Communication and information – what can you expect?
As a beneficiary, your charity is entitled to certain information and standards of practice from the executor of the estate. These include having the estate administered in accordance with the provisions of the will, and the executor adhering to certain duties including to:-
- collect in and protect estate assets;
- ascertain and pay the deceased’s legitimate debts;
- deal with any tax issues; and
- prepare estate accounts.
These rights would be of little value if beneficiaries had no ability to check adherence to them and, in extremis, take action to remedy a breach.
That beneficiaries have a right to know of the existence of a will naming them as a beneficiary is well established, and it would of course be absurd for an executor to take any other position, because as soon as a grant is obtained a will becomes a matter of public record and anyone is able to obtain a copy upon simple request of the Probate Registry and payment of a small fee. It is standard practice therefore for executors to provide beneficiaries with a copy of the will.
Strictly, the totality of an estate’s beneficiaries own the estate and are entitled to its assets, including documents. In practice, however, beneficiaries do not act in unison, and in those circumstances individual beneficiaries will need to consider what information they are entitled to.
Beneficiaries have no absolute entitlement to disclosure, but they do have a right to information by virtue of the fiduciary duty executors owe to keep beneficiaries informed and to be ready with their accounts.
Case law has also established that executors cannot plead confidentiality issues as a blanket reason for refusing to disclose.
Although there is no single authority for what information beneficiaries are entitled to and when, case law has established that the least executors should provide to beneficiaries if requested is:-
- a copy of the will and any codicils; and
- estate accounts.
In terms of other documents and information, executors should balance various factors and consider all the relevant circumstances of the case. A reasonable summary of how executors should deal with matters would be as follows:-
- consider the request and the reasons for it;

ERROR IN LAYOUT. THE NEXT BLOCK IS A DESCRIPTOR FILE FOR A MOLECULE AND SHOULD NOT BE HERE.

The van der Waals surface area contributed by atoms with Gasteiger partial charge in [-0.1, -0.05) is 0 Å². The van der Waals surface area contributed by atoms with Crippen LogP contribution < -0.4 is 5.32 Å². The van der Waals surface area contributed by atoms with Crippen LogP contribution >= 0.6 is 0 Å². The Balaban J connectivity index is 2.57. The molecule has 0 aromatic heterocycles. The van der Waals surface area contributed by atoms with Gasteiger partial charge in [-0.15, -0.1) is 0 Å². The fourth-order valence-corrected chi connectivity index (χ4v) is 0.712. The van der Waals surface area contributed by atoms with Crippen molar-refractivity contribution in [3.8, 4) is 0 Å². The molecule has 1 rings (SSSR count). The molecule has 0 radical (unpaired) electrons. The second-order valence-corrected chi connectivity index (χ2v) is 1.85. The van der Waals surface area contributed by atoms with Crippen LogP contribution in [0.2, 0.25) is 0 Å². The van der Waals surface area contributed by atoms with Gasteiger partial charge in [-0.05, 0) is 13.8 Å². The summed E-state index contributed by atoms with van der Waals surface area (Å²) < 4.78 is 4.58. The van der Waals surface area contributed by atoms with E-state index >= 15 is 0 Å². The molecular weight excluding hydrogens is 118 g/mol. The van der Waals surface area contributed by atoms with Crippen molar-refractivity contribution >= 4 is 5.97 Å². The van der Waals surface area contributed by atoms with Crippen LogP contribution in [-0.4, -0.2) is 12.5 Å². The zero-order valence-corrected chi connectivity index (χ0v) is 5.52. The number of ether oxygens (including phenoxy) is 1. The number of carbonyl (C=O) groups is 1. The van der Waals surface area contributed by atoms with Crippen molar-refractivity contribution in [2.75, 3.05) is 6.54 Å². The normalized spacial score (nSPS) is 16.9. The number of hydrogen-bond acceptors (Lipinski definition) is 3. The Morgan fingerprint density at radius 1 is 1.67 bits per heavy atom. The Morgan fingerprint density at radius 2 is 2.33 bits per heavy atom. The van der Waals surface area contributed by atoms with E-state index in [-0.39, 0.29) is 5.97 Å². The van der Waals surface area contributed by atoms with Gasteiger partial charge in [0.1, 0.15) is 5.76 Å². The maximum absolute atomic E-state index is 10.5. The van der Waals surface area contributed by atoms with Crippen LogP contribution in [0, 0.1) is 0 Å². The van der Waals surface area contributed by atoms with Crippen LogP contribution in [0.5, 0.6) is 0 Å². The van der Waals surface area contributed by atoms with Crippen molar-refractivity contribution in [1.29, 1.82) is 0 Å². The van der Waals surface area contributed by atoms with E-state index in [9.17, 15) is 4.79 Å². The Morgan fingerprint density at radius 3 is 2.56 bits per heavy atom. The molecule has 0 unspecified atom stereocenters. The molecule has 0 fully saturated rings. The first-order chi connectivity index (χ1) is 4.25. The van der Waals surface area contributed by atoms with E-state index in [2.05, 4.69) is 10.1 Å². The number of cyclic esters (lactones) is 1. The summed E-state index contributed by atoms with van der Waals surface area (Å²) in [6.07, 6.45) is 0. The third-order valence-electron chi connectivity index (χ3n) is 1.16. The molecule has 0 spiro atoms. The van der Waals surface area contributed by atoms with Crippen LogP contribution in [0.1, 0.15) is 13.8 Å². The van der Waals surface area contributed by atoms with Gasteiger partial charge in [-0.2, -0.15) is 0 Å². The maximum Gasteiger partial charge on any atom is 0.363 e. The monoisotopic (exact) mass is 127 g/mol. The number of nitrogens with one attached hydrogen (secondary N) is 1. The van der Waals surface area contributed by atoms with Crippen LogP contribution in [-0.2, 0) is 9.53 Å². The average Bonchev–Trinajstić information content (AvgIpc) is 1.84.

- consider whether disclosure or non-disclosure would be in the best interests of the administration;
- consider whether complying would be proportionate in terms of how much time or cost would be involved;
- not adopt confidentiality as a blanket reason for not responding – consider other options e.g. redaction, confidentiality agreements;
- not feel obliged to give the beneficiary reasons for a decision but have reasons and keep a record of them in case the matter goes to court.
Executors will be at risk on costs if they refuse to disclose, and the beneficiary makes an application to court and the court orders disclosure. The threat of an adverse costs order can be a useful tactic to deploy if an executor is refusing disclosure and the disclosure would not appear to place an unreasonable burden on the executor (e.g. a request for progress on the sale of assets or for copies of correspondence relating to the administration).
It should also be remembered that those interested in an estate can invoke s.25 of the Administration of Estates Act 1925 and ask the court to order that the executor prepare and provide an inventory of the estate and an account of their administration. Typically these take the form of a timeline setting out what the executor has done and when, and providing a full account of all monies received in to the estate (i.e. estate assets) and all monies paid out (i.e. estate liabilities). The executor has to swear an oath attesting to the inventory and account being “true and perfect” according to the best of their knowledge, information and belief. Intentionally swearing a false oath is perjury punishable by imprisonment.
In short, beneficiaries should request a copy of the will and estate accounts, and any other information or documents they consider are necessary for them to keep abreast of developments in the administration and to satisfy themselves that the executors are acting properly. Requests for information ought to be supported with reasons, and perhaps an offer to keep matters confidential if that appears to be an issue, or offering to cover modest photocopying charges. Beneficiaries can always threaten an application to court for disclosure, although best practice would be to take legal advice before doing so.
What about costs?
As the title of this article imagines, costs incurred in administering an estate can often seem excessive, and beneficiaries (particularly residuary ones) can be left feeling like they have no control.
It is common for testators to leave a monetary gift to their chosen executors as a “thank you” for taking on the role. However, what is the position if an executor wishes to be paid for their time and trouble? What is the position if the testator chooses a professional executor?
The basic position is that executors – along with other fiduciaries – are not entitled to charge and in that way profit from their position. There are several exceptions:-